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The following works fine on Mac OS X:

#!/bin/bash
R CMD Sweave myfile.Rnw
pdflatex myfile.tex
open myfile.pdf

Now, I realize that these 3 lines of code are really helpful for my work – independently of some particular file. Thus I'd like to use the file as an argument. I know how to use an argument itself but have problems splitting the input after the string and concat it afterwards. If I was able to split the filename argument like:

split($1,".") # return some array or list ("name","ext")

Or is there a simpler, completely different way than using Python within a shell script?

Thx in advance for any general advice and examples as well !

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Python scripting is nice because of much more explicit rules for character escaping. Actually, when I need a non-trivial script, I prefer python, which might be more verbose, but is definitely more unambiguous –  grep Aug 16 '10 at 19:42
    
Duplicate of all of the python/shell questions. Here's one: stackoverflow.com/questions/209470/…;. –  S.Lott Aug 16 '10 at 19:44
    
@S.Lott, I knew this thread before posting and I agree that the general part is somewhat similar, but there's also a specific part which caused some interesting answers (e.g. Nathon). Sorry if the duplicate is annoying – it helped me. –  Matt Bannert Aug 17 '10 at 7:52
    
@ran2: If it's distinct, then show precisely how this does not duplicate previous questions that look identical. This is a common question. stackoverflow.com/search?q=%5Bpython%5D+bash This last has 500 duplicates. Seriously. How is yours different. "Specific part" is vague. Update your question to be specific about the unique feature of your question, distinct from 500 copies. –  S.Lott Aug 17 '10 at 10:19
    
@S.Lott you are right, it's pretty close. I tried to drop the general stuff, make the code a more focal point of the question – and accepted the most individual answer. HTH, don't think we should delete it, because several people but me enjoyed it. –  Matt Bannert Aug 17 '10 at 10:38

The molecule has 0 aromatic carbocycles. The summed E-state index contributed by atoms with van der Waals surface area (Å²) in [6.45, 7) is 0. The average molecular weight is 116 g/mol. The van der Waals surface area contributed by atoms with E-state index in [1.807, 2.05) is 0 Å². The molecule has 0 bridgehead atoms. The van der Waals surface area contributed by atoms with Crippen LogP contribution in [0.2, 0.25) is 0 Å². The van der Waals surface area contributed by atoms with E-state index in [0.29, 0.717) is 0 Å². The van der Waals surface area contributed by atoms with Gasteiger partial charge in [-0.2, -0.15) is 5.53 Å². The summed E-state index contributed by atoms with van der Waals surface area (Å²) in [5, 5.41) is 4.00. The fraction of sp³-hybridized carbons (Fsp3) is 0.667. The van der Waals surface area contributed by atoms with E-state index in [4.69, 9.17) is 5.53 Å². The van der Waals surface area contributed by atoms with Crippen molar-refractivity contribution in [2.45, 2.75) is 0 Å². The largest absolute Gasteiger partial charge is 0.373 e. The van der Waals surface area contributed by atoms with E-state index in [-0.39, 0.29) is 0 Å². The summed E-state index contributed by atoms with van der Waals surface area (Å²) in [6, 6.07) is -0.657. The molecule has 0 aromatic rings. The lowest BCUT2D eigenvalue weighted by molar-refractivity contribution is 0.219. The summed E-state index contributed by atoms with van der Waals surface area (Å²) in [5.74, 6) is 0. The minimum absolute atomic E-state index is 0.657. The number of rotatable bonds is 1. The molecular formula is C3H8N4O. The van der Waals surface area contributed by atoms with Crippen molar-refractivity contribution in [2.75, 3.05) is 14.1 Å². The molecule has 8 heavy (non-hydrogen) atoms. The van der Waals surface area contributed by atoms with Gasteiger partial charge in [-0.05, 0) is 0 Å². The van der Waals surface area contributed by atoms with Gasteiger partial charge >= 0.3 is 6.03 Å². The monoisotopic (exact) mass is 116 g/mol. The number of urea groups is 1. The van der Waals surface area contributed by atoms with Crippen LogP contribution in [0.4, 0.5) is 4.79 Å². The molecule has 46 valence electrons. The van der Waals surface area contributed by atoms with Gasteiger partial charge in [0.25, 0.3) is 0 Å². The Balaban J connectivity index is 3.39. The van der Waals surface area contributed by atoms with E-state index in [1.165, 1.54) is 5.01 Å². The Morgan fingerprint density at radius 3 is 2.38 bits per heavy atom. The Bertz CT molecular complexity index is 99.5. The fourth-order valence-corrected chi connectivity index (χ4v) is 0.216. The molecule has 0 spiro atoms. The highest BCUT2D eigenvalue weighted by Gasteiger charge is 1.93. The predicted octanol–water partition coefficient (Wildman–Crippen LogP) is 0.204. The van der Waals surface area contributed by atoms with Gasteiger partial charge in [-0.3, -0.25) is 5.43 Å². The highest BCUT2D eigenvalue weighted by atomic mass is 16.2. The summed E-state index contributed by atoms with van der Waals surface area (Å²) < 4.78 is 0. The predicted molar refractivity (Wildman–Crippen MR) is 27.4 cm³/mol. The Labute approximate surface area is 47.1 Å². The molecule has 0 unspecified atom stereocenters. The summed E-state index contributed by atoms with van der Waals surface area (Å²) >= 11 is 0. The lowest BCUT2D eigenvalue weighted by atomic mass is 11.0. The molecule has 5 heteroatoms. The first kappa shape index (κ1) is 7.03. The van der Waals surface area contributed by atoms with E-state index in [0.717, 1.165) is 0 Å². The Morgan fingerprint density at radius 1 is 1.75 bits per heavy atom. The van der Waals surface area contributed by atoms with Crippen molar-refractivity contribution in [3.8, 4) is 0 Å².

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5 Answers

up vote 6 down vote accepted

You could just take the base name as an argument and use $1.Rnw, $1.tex, and $1.pdf. Python is great for shell scripts, but I usually stick with bash for things less than 10 lines long.

If you really want to take a file name, you can use cut -f 1 -d '.' $1.

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+1 Yeah, no need for overkill –  Matt Williamson Aug 16 '10 at 19:49
    
+1 this is really smart. Love it because, this works without any additional code I did not know before :) . Besides "Python is great for shell scripts, but I usually stick with bash for things less than 10 lines long" was just my intuition – am glad I was not too much off the mark. –  Matt Bannert Aug 16 '10 at 20:40
    
kudos, the longer I think about it, I gotta accept this great answer. Thx for every else for sharing your thoughts. –  Matt Bannert Aug 16 '10 at 20:47
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I do all my shell scripting in python.
It's easier to read, more powerful and works on windows as well.

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same, glad to see i'm not the only one. –  wheaties Aug 16 '10 at 19:42
    
I with Martin. For anything non-trivial I like to use Python. –  Dr. Watson Aug 16 '10 at 19:45